MMIF. Given and , the MMIF feature is defined as for any test with each dimension being computed as for . Further, with each dimension being . The process is illustrated in Fig. 2.
Inheriting transformation invariance from transformed unlabeled data: A special case of semisupervised learning. MMIF features can learn to be invariant to transformations () by observing them only through . It can then transfer the invariance knowledge to new unseen samples from thereby becoming invariant to despite never having observed any samples from . This is a special case of semisupervised learning where we leverage on the specific transformations present in the unlabeled data. This is a very useful property of MMIFs allowing one to learn transformation invariance from one source and sample points from another source while having powerful discrimination and generalization properties. The property is can be formally stated as the following Theorem.
Theorem 3.1.
(MMIF is invariant to learnt transformations) where is observed only through .
Thus we find that MMIF can solve the Unlabeled Transformation Problem. MMIFs have an invariant and a discriminative component. The invariant component of MMIF allows it to generalize to new transformations of the test sample whereas the discriminative component allows for robust classification due to maxmargin classifiers. These two properties allow MMIFs to be very useful as we find in our experiments on face recognition.
Max and Mean Pooling in MMIF.
Group integration in practice directly results in mean pooling. Recent work however, showed that group integration can be treated as a subset of Itheory where one tries to measure moments (or a subset of) of the distribution
since the distribution itself is also an invariant poggio2013. Group integration can be seen as measuring the mean or the first moment of the distribution. One can also characterize using the infinite moment or the max of the distribution. We find in our experiments that max pooling outperforms mean pooling in general. All results in this paper however, still hold under the Itheory framework.
MMIF on external feature extractors (deep networks). MMIF does not make any assumptions regarding its input and hence one can apply it to features extracted from any feature extractor in general. The goal of any feature extractor is to (ideally) be invariant to withinclass transformation while maximizing betweenclass discrimination. However, most feature extractors are not trained to explicitly factor out specific transformations. If we have access to even a small dataset with the transformation we would like to be invariant to, we can transfer the invariance using MMIFs (e.g. it is unlikely to observe all poses of a person in datasets, but pose is an important nuisance transformation).
Modelling general nonunitary transformations.
General nonlinear transformations such as outofplane rotation or pose variation are challenging to model. Nonetheless, a small variation in these transformations can be approximated by some unitary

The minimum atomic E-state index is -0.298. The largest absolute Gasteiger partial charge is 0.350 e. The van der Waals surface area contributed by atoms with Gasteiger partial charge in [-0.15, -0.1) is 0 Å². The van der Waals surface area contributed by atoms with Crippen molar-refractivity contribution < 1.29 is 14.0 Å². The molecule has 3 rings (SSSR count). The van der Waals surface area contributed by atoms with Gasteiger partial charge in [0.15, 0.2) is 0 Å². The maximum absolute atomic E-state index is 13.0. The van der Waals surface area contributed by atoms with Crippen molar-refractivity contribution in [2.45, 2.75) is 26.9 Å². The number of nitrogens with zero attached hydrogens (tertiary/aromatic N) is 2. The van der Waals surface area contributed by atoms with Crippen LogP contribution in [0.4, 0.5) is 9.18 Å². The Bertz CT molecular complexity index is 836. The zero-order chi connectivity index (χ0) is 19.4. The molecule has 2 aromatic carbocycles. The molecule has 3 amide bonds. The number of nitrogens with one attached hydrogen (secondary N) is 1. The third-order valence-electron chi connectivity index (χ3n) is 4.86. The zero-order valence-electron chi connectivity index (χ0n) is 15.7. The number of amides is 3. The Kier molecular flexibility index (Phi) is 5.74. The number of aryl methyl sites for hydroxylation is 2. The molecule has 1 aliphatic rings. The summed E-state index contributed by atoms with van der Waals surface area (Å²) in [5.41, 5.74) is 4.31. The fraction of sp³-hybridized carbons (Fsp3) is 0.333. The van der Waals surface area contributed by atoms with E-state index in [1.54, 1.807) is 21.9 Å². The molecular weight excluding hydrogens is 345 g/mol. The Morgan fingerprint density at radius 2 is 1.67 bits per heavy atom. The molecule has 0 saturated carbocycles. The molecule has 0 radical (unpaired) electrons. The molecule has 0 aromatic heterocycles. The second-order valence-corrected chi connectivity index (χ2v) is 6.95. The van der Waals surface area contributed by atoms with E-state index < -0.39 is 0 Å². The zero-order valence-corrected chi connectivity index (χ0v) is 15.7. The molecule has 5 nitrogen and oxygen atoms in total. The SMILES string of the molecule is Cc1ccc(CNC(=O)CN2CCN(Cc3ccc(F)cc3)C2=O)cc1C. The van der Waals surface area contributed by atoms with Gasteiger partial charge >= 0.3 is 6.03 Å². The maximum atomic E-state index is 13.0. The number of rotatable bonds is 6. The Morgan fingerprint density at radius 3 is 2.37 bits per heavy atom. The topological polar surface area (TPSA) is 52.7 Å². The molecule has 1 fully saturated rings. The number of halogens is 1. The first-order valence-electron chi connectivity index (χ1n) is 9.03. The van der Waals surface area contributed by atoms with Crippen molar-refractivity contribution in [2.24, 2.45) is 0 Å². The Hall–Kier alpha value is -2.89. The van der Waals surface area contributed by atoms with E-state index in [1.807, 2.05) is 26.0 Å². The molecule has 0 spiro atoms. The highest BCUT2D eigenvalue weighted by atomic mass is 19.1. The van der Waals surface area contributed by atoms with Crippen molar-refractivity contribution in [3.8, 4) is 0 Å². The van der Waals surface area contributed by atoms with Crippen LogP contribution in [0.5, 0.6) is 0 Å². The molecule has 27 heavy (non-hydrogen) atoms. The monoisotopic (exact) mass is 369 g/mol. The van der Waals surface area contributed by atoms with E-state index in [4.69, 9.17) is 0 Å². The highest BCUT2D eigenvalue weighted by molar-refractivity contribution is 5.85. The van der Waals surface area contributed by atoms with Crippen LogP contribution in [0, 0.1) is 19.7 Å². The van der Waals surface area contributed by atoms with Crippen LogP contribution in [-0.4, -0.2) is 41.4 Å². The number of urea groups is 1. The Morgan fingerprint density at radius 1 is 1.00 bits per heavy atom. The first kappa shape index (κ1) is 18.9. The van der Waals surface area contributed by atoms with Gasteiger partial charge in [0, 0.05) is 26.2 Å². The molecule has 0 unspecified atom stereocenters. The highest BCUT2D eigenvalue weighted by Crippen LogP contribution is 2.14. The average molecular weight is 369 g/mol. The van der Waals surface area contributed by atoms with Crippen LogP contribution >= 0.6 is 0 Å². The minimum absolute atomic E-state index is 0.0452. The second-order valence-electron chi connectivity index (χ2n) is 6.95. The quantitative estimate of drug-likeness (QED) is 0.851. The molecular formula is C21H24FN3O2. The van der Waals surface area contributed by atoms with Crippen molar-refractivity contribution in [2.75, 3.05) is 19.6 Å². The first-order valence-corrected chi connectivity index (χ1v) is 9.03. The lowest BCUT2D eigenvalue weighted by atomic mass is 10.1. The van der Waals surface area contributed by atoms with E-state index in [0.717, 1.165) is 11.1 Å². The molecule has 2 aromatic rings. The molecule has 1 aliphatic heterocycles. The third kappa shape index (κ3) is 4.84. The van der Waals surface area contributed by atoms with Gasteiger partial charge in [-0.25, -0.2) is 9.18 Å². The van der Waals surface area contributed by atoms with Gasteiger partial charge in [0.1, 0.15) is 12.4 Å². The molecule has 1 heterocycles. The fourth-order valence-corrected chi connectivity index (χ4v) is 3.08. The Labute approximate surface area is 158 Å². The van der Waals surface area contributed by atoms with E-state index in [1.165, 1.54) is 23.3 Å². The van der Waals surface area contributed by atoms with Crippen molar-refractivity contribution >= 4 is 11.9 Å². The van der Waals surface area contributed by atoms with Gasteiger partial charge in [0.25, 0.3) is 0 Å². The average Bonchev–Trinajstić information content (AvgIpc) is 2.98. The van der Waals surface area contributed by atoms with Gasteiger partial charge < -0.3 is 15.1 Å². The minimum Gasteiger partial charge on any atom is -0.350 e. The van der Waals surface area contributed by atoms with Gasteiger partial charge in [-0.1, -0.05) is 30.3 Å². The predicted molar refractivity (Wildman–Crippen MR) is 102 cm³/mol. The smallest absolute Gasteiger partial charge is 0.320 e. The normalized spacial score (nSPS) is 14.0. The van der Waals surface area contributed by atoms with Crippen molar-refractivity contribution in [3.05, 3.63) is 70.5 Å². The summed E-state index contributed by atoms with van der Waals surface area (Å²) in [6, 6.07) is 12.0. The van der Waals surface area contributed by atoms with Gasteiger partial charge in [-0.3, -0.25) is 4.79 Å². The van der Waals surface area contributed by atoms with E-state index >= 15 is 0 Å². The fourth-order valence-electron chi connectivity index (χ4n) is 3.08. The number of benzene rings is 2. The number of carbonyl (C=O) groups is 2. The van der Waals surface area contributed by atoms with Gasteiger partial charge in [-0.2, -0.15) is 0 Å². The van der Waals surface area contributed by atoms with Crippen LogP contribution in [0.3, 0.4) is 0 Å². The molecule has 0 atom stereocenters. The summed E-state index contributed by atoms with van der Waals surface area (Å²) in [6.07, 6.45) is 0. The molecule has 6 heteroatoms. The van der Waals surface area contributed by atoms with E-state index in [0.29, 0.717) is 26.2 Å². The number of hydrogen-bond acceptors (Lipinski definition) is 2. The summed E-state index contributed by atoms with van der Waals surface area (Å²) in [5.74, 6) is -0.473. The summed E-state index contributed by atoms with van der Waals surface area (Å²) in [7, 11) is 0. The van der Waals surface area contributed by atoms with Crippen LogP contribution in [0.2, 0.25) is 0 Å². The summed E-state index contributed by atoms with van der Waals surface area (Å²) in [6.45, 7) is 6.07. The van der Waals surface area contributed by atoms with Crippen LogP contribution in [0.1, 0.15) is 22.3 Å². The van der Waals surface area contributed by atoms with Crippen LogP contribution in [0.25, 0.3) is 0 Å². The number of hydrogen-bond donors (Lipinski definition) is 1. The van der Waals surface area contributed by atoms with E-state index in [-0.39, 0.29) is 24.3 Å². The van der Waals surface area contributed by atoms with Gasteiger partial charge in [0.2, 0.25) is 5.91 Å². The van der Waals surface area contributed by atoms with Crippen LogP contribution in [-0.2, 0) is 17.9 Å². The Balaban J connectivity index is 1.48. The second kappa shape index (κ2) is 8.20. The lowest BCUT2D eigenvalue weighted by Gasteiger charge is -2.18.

assuming piece wise linearity through transformationdependent submanifold unfolding park2010extension . Further, it was found that in practice, integrating over general transformations produced approximate invariance liao2013 .4 Experiments on Face Recognition
As illustration, we apply MMIFs using two modalities overall 1) on raw pixels and 2) on deep features from the pretrained VGGFace network
parkhi2015deep . We provide more implementation details and results discussion in the supplementary.A. MMIF on a largescale semisynthetic mugshot database (Rawpixels and deep features). We utilize a largescale semisynthetic face dataset to generate the sets and for MMIF. In this dataset, only two major transformations exist, that of pose variation and subject variation. All other transformations such as illumination, translation, rotation etc are strictly and synthetically controlled. This provides a very good benchmark for face recognition. where we want to be invariant to pose variation and be discriminative for subject variation. The experiment follows the exact protocol and data as described in pal2016discriminative ^{2}^{2}2We provide more details in the supplementary. Also note that we do not need utilize identity information, all that is required is the fact that a set of pose varied images belong to the same subject. Such data can be obtained through temporal sampling. We test on 750 subjects identities with 153 pose varied realtextured grayscale image each (a total of 114,750 images) against each other resulting in about 13 billion pairwise comparisons (compared to 6,000 for the standard LFW protocol). Results are reported as ROC curves along with VR at FAR. Fig. 3(a) shows the ROC curves for this experiment. We find that MMIF features outperforms all baselines including VGGFace features (pretrained), DIKF and NDP approaches thereby demonstrating superior discriminability while being able to effectively capture poseinvariance from the transformed template set . MMIF is able to solve the Unlabeled Transformation problem by extracting transformation information from unlabeled .